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|Title:||The natural history of scoliosis in females with rett syndrome|
|Citation:||Spine, 2016; 41(10):856-863|
|Publisher:||Lippincott Williams & Wilkins|
|Jennepher Downs, Ian Torode, Kingsley Wong, Carolyn Ellaway, Elizabeth J. Elliott ... Peter Cundy ... et al.|
|Abstract:||Population-based longitudinal observational study.To describe the prevalence of scoliosis in Rett syndrome, structural characteristics and progression, taking into account the influences of age, genotype, and ambulatory status.Scoliosis is the most common orthopedic comorbidity in Rett syndrome yet very little is known about its natural history and influencing factors such as age, genotype, and ambulatory status.The infrastructure of the Australian Rett Syndrome Database was used to identify all cases with confirmed Rett syndrome in Australia and collect data on genotype and walking status. We identified radiological records and described the Cobb angle of each curve. Time to event analysis was used to estimate the median age of onset of scoliosis and the log-rank test to compare by mutation type. Latent class group analysis was used to identify groups for the trajectory of walking status over time and a multilevel linear model used to assess trajectories of scoliosis development by mutation type and walking status. We used a logistic regression model to estimate the probability of developing a scoliosis with a Cobb angle >60° at 16 years in relation to Cobb angle and walking status at 10 years of age.The median age of scoliosis onset was 11 years with earliest onset in those with a p.Arg255 mutation or large deletion. Scoliosis was progressive for all mutation types except for those with the p.Arg306Cys mutation. Scoliosis progression was reduced when there was capacity to walk independently or with assistance. Cobb angle and walking ability at age 10 can be reliably used to identify those who will develop a very severe scoliosis by age 16.These data on prognosis of scoliosis inform clinical decision making about the likelihood of progression to very severe scoliosis and the need for surgical management.4.|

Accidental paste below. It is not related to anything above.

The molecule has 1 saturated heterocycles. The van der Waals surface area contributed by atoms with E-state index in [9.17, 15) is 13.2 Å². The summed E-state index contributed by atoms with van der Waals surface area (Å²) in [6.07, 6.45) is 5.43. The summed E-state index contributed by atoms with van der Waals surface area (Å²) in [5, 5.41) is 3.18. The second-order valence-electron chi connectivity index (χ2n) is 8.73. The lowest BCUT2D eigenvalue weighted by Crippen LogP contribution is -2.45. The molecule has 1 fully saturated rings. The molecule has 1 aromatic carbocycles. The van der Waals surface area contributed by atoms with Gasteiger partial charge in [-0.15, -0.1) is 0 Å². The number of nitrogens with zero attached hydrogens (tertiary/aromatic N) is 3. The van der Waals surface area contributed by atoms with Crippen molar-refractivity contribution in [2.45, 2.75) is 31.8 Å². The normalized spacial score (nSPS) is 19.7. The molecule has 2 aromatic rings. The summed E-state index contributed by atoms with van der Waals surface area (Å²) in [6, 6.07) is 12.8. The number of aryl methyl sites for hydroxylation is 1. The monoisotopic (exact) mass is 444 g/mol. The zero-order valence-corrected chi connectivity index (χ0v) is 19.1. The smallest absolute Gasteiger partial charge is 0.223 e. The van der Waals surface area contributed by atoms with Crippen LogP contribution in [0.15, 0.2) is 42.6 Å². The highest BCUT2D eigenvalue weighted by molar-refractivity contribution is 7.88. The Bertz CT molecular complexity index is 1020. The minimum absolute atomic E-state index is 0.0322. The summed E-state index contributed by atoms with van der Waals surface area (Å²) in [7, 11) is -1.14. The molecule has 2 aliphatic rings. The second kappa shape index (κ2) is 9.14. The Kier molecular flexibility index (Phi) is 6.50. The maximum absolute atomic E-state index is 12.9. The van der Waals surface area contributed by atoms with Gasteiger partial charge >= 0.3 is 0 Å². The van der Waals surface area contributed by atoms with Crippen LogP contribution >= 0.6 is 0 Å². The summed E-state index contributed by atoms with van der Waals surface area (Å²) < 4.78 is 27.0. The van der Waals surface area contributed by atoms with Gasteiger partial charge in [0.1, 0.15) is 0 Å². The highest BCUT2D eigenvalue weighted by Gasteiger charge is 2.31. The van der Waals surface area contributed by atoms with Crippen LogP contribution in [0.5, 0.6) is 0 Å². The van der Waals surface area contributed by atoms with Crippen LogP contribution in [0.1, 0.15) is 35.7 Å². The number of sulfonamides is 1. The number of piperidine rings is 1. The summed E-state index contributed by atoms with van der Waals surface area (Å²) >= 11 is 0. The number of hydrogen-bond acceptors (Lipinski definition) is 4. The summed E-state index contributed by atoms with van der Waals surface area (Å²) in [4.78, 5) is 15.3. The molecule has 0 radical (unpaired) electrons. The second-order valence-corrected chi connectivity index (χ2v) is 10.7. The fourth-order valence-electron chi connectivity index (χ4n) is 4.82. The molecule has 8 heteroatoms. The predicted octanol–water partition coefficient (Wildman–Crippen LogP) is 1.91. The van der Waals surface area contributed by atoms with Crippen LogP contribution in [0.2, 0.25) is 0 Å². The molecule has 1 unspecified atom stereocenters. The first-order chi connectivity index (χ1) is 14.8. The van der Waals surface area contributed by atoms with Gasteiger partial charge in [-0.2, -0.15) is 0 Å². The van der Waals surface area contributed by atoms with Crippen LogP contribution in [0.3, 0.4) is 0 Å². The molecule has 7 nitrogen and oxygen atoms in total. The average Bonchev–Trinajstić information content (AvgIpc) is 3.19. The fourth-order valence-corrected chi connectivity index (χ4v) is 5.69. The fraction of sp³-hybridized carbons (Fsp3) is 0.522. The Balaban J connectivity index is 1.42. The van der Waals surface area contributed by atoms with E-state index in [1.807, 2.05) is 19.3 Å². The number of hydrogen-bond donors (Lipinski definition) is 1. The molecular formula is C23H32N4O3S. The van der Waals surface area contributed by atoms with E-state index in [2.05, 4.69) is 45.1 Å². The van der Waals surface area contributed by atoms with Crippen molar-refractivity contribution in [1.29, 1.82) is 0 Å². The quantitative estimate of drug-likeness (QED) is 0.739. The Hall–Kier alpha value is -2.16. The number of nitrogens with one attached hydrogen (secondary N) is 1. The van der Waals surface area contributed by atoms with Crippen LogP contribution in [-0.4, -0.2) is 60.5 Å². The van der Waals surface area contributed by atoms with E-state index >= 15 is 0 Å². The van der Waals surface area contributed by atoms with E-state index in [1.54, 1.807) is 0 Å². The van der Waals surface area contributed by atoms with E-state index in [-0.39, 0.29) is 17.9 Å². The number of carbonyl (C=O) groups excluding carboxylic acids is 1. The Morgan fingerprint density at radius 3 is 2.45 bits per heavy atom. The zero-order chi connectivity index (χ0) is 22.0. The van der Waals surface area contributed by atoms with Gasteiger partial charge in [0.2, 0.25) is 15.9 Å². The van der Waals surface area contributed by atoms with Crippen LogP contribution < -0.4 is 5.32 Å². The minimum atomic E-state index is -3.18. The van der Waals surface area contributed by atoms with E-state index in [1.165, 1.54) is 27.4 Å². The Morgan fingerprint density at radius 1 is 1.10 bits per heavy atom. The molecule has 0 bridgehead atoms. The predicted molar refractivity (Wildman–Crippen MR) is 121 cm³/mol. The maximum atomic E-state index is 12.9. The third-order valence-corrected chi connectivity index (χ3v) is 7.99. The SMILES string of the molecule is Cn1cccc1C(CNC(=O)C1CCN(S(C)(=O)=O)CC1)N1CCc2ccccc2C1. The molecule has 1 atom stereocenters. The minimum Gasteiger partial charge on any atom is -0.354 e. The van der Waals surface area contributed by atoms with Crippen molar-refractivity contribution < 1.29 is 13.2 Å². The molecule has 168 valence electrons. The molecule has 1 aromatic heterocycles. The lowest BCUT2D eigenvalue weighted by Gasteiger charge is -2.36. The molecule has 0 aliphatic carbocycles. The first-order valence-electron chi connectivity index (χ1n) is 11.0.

|Keywords:||Epidemiology; natural history; Rett syndrome; scoliosis; scoliosis progression; spine deformity|
|Rights:||© 2016 Wolters Kluwer Health, Inc. Unauthorized reproduction of this article is prohibited.|
|Appears in Collections:||Medicine publications|
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